According to CapFriendly, the Flyers will be walking into the summer with a shade over $7 million in cap space. That would be worrisome if your General Manager was trying to retool on the fly as he would have limited cap space and limited assets. However with Briere at the forefront, he is “not scared” to announce that the Flyers are undergoing a rebuild and likens that it will be a multi-year process to make them a Stanley Cup contender once more. On top of that he reiterated that no player is untouchable, which brings us back to players like Hayes, Provorov, Konecny, and some have even spoken about Carter Hart.
Brière is excited about his new position, while conceding that he was a bit surprised by the firing of Chuck Fletcher – which seems to be the consensus feeling around the Flyers front office members at the moment. He thanked Fletcher and Dave Scott for hiring him in the first place and giving him the opportunity and the platform. He was quoted as saying, “I’ve spent a lot days, a lot of sweat, a lot of sacrifice for this organization, so it’s a true honor to be in this position. It’s also the city I call home.”
As for the elephant in the room, Briere addressed that he doesn’t know what is going to happen to the Senior Advisors currently employed. Moving forward, it was reported that the Flyers will be looking to make several changes in the front office, which included cleaning house of some Senior Advisors – notable names include Bobby Clarke, Paul Holmgren, and Bill Barber.
Clarke has been with the organization through a myriad of positions. He was a player from 1969-70 all the way to 1983-84. He was a Player Assistant Coach from 1979-80 to 1981-82, became General Manager from 1984-85 to 1989-90, and then left the organization to manage the Minnesota North Stars and Florida Panthers before returning as General Manager once more in 1994-95 all the way to 2006-07. Then he was named Senior Vice President of Hockey Operations, a position he held from 2006-07 to 2018-19, and has since been a Senior Advisor. With the exception of 3 years in the early ‘90s, Clarke has been within the organization since 1969 and has specifically held a front office position since 1984.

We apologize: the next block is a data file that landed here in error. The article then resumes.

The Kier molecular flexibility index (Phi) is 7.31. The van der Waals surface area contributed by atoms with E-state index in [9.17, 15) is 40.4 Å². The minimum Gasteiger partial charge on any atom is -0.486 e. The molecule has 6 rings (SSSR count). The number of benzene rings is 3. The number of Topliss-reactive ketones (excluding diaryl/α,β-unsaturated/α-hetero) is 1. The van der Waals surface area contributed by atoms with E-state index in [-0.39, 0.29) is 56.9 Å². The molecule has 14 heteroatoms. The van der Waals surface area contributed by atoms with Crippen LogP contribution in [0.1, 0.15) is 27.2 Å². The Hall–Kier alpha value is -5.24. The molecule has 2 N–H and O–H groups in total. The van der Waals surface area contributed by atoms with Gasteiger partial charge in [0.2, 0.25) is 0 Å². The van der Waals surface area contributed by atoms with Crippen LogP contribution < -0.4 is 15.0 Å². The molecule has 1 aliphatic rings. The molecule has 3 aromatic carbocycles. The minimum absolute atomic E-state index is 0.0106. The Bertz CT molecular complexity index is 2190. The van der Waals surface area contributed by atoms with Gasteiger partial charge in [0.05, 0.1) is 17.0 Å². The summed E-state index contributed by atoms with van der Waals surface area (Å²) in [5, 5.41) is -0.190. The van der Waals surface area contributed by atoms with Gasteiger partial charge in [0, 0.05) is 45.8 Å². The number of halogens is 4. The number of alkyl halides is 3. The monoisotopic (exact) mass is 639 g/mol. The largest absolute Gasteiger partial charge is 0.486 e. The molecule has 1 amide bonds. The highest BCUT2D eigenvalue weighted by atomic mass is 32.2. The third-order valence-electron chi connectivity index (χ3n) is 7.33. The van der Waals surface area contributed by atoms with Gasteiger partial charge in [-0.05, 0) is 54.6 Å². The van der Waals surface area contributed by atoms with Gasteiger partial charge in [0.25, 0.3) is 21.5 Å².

Holmgren is in the same boat as Clarke as he was a player for the Flyers from 1976-77 to 1983-84 before playing for the Minnesota North Stars for a couple seasons. He then became an assistant coach for the Flyers from 1985-86 to 1987-88, head coach from 1988-89 to 1991-92, and became a scout in 1991-92. Holmgren then took a hiatus from the Flyers and went to Hartford as a head coach and general manager (for one season) before returning to Philadelphia in 1996-97 as Director of Professional Scouting. He then became Director of Player Personnel in 1997-98 and 1998-99, Assistant General Manager from 1999-00 to 2006-07, General Manager from 2006-07 to 2013-14, President from 2014-15 to 2018-19, and Senior Advisor ever since.
Barber played for the Flyers from 1972-73 to 193-84, became an assistant coach from 1985-86 to 1987-88, then became Director of Professional Scouting from 1988-89 to 1995-96, with one year of assistant coaching mixed in 1993-94. He was then named head coach from 1996-97 to 1999-00 for the Philadelphia Phantoms before being named Head Coach of the Flyers in 2000-01 and 2001-02, winning the Jack Adams Award in 2001. Barber then departed to Tampa Bay before coming back as a Team Consultant from 2008-09 to 2018-19, and since then has been a Senior Advisor like his counterparts.
The worry from many is that the Flyers are sticking with their mantra of keeping it within the organization, but Brière does not represent the old guard, he does not represent the win-at-all-costs adage from his Senior Advisors, and it seems that more modern former players who have taken up General Manager positions have done relatively well over the last decade or so. Joe Sakic, Steve Yzerman, Chris Drury, and most recently Mike Grier were all former players for their current teams but have a much more modern approach and understand that the game of hockey has changed over time.
While he hasn’t been given a definitive timeline for when the Flyers will name a permanent General Manager or President, Brière said he was fine with either position, he was happy to take on whatever they felt he was best suited for, especially the general manager’s chair. He’s not too worried about interim tag for the time being because he sees himself remaining within the organization regardless.